Symptom Subtypes of Obstructive Sleep Apnea Predict Incidence of Cardiovascular Outcomes

Am J Respir Crit Care Med. 2019 Aug 15;200(4):493-506. doi: 10.1164/rccm.201808-1509OC.


Rationale: Symptom subtypes have been described in clinical and population samples of patients with obstructive sleep apnea (OSA). It is unclear whether these subtypes have different cardiovascular consequences.Objectives: To characterize OSA symptom subtypes and assess their association with prevalent and incident cardiovascular disease in the Sleep Heart Health Study.Methods: Data from 1,207 patients with OSA (apnea-hypopnea index ≥ 15 events/h) were used to evaluate the existence of symptom subtypes using latent class analysis. Associations between subtypes and prevalence of overall cardiovascular disease and its components (coronary heart disease, heart failure, and stroke) were assessed using logistic regression. Kaplan-Meier survival analysis and Cox proportional hazards models were used to evaluate whether subtypes were associated with incident events, including cardiovascular mortality.Measurements and Main Results: Four symptom subtypes were identified (disturbed sleep [12.2%], minimally symptomatic [32.6%], excessively sleepy [16.7%], and moderately sleepy [38.5%]), similar to prior studies. In adjusted models, although no significant associations with prevalent cardiovascular disease were found, the excessively sleepy subtype was associated with more than threefold increased risk of prevalent heart failure compared with each of the other subtypes. Symptom subtype was also associated with incident cardiovascular disease (P < 0.001), coronary heart disease (P = 0.015), and heart failure (P = 0.018), with the excessively sleepy again demonstrating increased risk (hazard ratios, 1.7-2.4) compared with other subtypes. When compared with individuals without OSA (apnea-hypopnea index < 5), significantly increased risk for prevalent and incident cardiovascular events was observed mostly for patients in the excessively sleepy subtype.Conclusions: OSA symptom subtypes are reproducible and associated with cardiovascular risk, providing important evidence of their clinical relevance.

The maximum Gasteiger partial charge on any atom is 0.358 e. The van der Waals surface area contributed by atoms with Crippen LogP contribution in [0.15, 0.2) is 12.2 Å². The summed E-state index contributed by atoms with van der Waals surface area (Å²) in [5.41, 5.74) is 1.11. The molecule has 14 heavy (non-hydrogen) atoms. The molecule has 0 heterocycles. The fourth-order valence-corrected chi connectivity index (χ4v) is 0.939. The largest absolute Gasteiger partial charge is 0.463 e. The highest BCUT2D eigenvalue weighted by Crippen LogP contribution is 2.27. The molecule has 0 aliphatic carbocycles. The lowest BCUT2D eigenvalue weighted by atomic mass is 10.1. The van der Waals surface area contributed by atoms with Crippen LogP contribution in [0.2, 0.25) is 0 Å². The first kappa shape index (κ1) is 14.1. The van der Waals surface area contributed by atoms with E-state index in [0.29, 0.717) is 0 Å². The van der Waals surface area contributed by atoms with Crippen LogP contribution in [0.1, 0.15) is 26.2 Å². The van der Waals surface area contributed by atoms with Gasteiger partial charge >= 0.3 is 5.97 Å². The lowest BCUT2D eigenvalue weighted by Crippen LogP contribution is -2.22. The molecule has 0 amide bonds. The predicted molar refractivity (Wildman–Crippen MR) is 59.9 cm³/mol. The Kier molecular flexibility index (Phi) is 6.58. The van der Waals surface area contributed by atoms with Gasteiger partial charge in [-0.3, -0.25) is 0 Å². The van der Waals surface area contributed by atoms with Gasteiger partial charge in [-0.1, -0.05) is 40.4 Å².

Keywords: cardiovascular disease; cluster analysis; sleep apnea; sleepiness; symptom subtypes.

Publication types

  • Research Support, N.I.H., Extramural
  • Research Support, Non-U.S. Gov't

MeSH terms

  • Aged
  • Cardiovascular Diseases / epidemiology
  • Cardiovascular Diseases / mortality*
  • Cluster Analysis
  • Cohort Studies
  • Coronary Disease / epidemiology*
  • Female
  • Heart Failure / epidemiology*
  • Humans
  • Incidence
  • Kaplan-Meier Estimate
  • Male
  • Middle Aged
  • Proportional Hazards Models
  • Prospective Studies
  • Sleep Apnea, Obstructive / classification
  • Sleep Apnea, Obstructive / epidemiology
  • Sleep Apnea, Obstructive / physiopathology*
  • Sleepiness*
  • Stroke / epidemiology*